I wrote yesterday about how Democrat leadership, embodied by Nancy Pelosi and Steny Hoyer in the House, caved immediately and totally to pro-Israel interests and planned to throw Rep. Ilhan Omar under the bus with a condemnatory resolution…until pushback from the left made them re-think their strategy, to the point that the resolution was delayed. Now, if it even passes, it will be the “blandest possible “anti-hate statement which Pelosi insists doesn’t target Omar.
During the course of this debacle, a few Democrats expressed tepid public support for Omar, but it was typically the kind of support that didn’t mention Omar by name, and didn’t go all the way to saying that the charges of anti-Semitism were manipulative nonsense. Alexandria Ocasio-Cortez’s tweets were a good example of the halfway approach:
Which makes it so surprising that on Wednesday, three prominent presidential candidates released statements explicitly mentioning Ilhan Omar and expressing not just their support for her, but raising questions about the accusations of anti-Semitism directed her way. Bernie Sanders, Kamala Harris, and Elizabeth Warren each came out and said the previously unsayable:
Here are those statements broken down by candidate.
“Anti-Semitism is a hateful and dangerous ideology which must be vigorously opposed in the United States and around the world. We must not, however, equate anti-Semitism with legitimate criticism of the right-wing, Netanyahu government in Israel. Rather, we must develop an even-handed Middle East policy which brings Israelis and Palestinians together for a lasting peace. What I fear is going on in the House now is an effort to target Congresswoman Omar as a way of stifling that debate. That’s wrong.”
“We have a moral duty to to combat hateful ideologies in our country and around the world — and that includes both anti-Semitism and Islamophobia. In a democracy, we can and should have an open, respectful debate about the Middle East that focuses on policy. Branding criticism of Israel as automatically anti-Semitic has a chilling effect on our public discourse and makes it harder to achieve a peaceful solution between Israelis and Palestinians. Threats of violence—like those made against Omar—are never acceptable.”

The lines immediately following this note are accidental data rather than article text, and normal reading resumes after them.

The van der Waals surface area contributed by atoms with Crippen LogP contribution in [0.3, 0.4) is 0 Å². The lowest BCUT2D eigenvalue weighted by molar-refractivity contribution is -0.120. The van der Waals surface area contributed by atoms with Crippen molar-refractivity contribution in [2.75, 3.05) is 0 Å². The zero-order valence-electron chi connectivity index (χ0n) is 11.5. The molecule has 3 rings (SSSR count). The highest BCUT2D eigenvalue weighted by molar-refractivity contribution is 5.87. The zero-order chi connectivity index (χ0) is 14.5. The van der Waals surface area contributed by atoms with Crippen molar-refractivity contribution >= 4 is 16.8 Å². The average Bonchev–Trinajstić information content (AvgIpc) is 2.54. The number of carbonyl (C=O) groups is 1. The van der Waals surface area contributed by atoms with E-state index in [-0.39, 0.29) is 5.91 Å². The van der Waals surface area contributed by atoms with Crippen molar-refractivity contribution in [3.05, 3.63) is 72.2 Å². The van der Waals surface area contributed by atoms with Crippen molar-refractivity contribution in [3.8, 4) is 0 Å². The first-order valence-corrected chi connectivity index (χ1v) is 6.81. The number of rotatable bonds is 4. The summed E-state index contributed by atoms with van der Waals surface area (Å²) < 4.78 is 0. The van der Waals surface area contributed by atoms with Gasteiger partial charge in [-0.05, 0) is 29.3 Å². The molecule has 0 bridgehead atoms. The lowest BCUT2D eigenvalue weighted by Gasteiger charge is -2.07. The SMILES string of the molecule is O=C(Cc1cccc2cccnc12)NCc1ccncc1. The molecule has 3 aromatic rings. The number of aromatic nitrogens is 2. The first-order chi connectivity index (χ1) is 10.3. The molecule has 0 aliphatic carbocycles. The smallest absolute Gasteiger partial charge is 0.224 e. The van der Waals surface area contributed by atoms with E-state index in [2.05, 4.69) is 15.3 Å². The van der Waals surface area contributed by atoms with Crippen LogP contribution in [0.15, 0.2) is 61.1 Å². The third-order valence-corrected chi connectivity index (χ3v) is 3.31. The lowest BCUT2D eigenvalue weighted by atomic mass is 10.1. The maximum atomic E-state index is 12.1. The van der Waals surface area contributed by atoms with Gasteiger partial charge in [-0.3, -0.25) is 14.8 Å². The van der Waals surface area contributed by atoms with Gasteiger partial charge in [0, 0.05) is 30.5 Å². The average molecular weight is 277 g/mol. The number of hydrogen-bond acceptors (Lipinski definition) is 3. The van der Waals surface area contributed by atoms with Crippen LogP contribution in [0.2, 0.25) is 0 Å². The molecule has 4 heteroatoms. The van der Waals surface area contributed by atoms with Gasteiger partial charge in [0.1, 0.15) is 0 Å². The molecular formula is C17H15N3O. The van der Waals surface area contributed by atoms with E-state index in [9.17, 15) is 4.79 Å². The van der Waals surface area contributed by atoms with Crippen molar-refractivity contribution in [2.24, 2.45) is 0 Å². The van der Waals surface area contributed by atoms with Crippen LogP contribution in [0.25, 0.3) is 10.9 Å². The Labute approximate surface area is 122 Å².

We all have a responsibility to speak out against anti-Semitism, Islamophobia, homophobia, transphobia, racism, and all forms of hatred and bigotry. But like some of my colleagues in the Congressional Black Caucus, I am concerned that the spotlight being put on Congresswoman Omar may put her at risk. We should be having a sound, respectful discussion about policy. You can both support Israel and be loyal to our country. I also believe there is a difference between criticism of policy or political leaders, and anti-Semitism. At the end of the day, we need a two-state solution and a commitment to peace, human rights, and democracy by all leaders in the region ? and a commitment by our country to help achieve that.”
There are a couple conclusions to draw here. First, the pressure mounted from the left changed the terms of this debate, and freed up these three candidates to speak their minds about how Omar was treated. The statements condemned anti-Semitism, but took the critical next step of overtly stating that Omar was not guilty of that charge. A move like this was previously unthinkable for a legitimate presidential candidate—you simply didn’t even begin to think about making noise that departed from the hard pro-Israel line.
Second, top Democrats are finally realizing the absurdity of the attacks against Omar, and further understanding that their constituents won’t accept what is essentially political bullying in the service of a foreign power. Third, they seem to understand that it’s actually dangerous to treat Omar this way, and it leads to death threats and people like the West Virginia GOP equating her with the 9/11 terrorists.
These developments—all of them—are very surprising, and very good.